Tesla – All Eyes on China

By: Wei Wei Chua, CPA

Senior Investment Analyst – Industrials, Autos, Telecoms

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Tesla is now the most valuable car company in the world by market capitalization, overtaking Toyota despite only being projected to sell less than 5% of the latter’s volume for 2020 and accounting for less than 1% of global volume. Tesla is seen as a key disruptor in the auto space stemming from its focused all-BEV strategy without the need to protect the profitability of a legacy ICE business, as well as an innovator in battery technology and a pioneer in autonomous driving.

More importantly, Tesla has demonstrated a legitimate pathway to profitability for EV start-ups and has successfully overcome teething execution and ramp up issues. The market expects Tesla to continue gaining market share in the premium auto space and further penetrate into the Chinese market. As Tesla looks to extend its leadership in battery technology and further lower its cost base to remain competitive, we believe that setting up a factory in China will allow Tesla to be closer to its supply chain and fully tap onto the capabilities of China’s burgeoning EV supply chain.

Tesla’s Shanghai factory is the company’s first car manufacturing site outside the USA and key to Elon Musk’s ambition of boosting sales in the world’s largest auto market while avoiding high import tariffs on US made cars. The new factory (Gigafactory 3) is also the first fully foreign owned auto manufacturing plant in China. Tesla will mainly produce the Model 3 (sedan) and Model Y (compact SUV) for the Chinese market. Tesla’s Model 3 was the top selling plug-in car in 2019 with close to 14% market share according to Insideevs.com. The aim is to ramp up production to as many as 500k vehicles per year in two to three years’ time. As around 70% of Tesla’s components for production in China are still sourced from overseas, it makes sense to localize production in order to improve margins or lower ASP, depending on the strategy Tesla chooses in China.

Tesla’s Timeline in China

  • Oct 2018 – Tesla attained the right to use 1,200 acres of land in Shanghai Lingang from Shanghai government with a total RMB973mn, which used for Tesla’s first Gigafactory outside the U.S.
  • Jan 2019 – Tesla held the groundbreaking ceremony of the Gigafactory and started the construction.
  • Aug 2019 – Tesla’s Shanghai Gigafactory was granted the first comprehensive acceptance certification.
  • Sep 2019 – Tesla’s Shanghai Gigafactory passed the second government acceptance check.
  • Oct 2019 – Tesla’s Shanghai Gigafactory received the manufacturing certification and started the production of Model 3.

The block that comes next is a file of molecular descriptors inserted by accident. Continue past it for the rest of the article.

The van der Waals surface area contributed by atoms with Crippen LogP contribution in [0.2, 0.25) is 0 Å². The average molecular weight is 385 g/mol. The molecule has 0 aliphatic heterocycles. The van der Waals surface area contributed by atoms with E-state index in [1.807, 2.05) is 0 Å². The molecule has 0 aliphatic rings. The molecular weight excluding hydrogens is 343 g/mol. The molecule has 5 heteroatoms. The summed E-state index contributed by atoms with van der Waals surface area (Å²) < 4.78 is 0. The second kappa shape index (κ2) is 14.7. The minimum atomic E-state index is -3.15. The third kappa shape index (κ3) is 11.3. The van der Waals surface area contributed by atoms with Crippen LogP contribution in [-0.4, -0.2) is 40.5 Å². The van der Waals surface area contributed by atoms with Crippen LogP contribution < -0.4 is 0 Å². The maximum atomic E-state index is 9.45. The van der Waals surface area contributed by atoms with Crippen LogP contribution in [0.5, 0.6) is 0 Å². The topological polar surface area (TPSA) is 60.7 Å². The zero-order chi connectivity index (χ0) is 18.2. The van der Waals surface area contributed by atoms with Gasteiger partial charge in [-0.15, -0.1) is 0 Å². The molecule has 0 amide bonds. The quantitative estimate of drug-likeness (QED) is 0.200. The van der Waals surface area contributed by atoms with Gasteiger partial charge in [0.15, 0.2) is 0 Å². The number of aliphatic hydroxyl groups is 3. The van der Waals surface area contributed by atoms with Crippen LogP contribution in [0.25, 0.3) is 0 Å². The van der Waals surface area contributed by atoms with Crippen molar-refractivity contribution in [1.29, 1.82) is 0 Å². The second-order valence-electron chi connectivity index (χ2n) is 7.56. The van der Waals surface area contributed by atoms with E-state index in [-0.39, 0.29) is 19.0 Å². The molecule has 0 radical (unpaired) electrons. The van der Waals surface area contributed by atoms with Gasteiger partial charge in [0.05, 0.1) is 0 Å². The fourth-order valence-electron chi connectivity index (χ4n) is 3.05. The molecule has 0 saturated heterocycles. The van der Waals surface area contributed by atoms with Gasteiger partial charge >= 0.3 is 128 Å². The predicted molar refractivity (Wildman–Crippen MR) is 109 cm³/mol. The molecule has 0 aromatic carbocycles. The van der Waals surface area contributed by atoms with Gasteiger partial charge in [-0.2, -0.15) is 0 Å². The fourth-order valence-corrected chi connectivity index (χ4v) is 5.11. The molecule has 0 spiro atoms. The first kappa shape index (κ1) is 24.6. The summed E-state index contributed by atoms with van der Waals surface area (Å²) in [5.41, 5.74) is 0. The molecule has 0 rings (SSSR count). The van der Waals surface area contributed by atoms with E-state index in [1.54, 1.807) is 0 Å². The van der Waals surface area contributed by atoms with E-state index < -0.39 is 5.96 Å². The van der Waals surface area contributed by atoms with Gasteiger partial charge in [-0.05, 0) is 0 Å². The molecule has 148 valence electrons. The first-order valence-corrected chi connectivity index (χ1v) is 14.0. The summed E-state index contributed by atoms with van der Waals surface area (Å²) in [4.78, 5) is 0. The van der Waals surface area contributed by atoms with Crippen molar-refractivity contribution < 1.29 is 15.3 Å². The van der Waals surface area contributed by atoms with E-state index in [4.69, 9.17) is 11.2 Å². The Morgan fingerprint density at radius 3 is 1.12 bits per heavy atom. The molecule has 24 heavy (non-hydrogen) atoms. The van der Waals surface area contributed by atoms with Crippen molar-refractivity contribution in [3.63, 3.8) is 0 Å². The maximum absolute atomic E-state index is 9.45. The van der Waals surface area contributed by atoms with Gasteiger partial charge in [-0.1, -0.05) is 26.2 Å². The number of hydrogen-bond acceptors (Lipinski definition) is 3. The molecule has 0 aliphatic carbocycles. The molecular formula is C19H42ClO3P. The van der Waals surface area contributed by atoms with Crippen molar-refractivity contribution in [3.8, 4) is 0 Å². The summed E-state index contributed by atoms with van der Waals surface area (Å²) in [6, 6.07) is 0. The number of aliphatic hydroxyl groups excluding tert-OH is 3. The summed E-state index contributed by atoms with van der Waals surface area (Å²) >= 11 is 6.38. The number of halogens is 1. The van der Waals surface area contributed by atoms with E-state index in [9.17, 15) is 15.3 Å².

• Dec 2019 – The China-made Model 3 Sedans was officially delivered in Shanghai Gigafactory to its employee customers.
  • Jan 2020 – The China-made Model 3 Sedans was officially delivered to its customers; Tesla started the manufacturing of Model Y.

China further reduced subsidies for EVs by 10% in 2020 and made the lower subsidies only available to EVs that cost less than Rmb300k. This caused Tesla to cut the starting price of the base model of its China made Model 3 to below Rmb300k in order to qualify for the subsidies. The company also cut the price of its longer range variant to offset the subsidy removal soon because the car would still cost more than the Rmb300k threshold required to qualify. This increases Tesla’s need to lower costs in order to maintain/improve margins.

According to Tesla’s manufacturing director of its Shanghai plant Song Gang in an interview with Bloomberg News, Tesla plans to increase local sourcing to 100% in China by the end of the year from the current 30%. We believe this will benefit the domestic supply chain in China from the import substitution trend. That said, expectations should be tempered given Tesla’s lower level of component outsourcing vs traditional ICE cars (with the majority of costs being allocated to battery makers) and Tesla’s still small production volume as a percentage of China’s total PV market (UBS forecasts Tesla’s 2020 production volume to account for just 0.5% of China’s PV volume and reach 2% based on Tesla’s three-year plan to produce 500k units a year).

Some of the key suppliers to Tesla in China include CATL (EV battery and energy storage), Huayu (seats, large interior and exterior parts, clusters, central consoles, moldings etc), Joyson Electronics (seat belt, air bag, steering wheel, sensors), Huada Automotive (auto body stampings), Wuhu Token Sciences (dashboard), Sanhua Intelligent (HVAC), Hongfa Technology (direct-current relay), Guangdong Hongtu Technology (aluminum alloy support parts) etc.

If China’s EV supply chain is able to meet Tesla’s stringent requirements on quality and cost, we believe this will help to further boost the credibility of the Chinese companies and persuade more global OEMs to give these companies a shot. With more orders, Chinese companies in the EV value chain will be given opportunities to improve their technology with more funding and reduce costs through economies of scale. This will ultimately elevate the whole EV supply chain in China and is a win-win situation for the Chinese government, EV suppliers and OEMs.

Tesla has made meaningful progress by achieving the milestone of being the world’s largest automaker1. The growing demand and manufacturers increasing production capacities will continue benefitting its key suppliers. Global X China Electric Vehicle ETF, offering exposure to companies critical to the development of electric vehicles in China, is your tool for accessing this growing opportunity.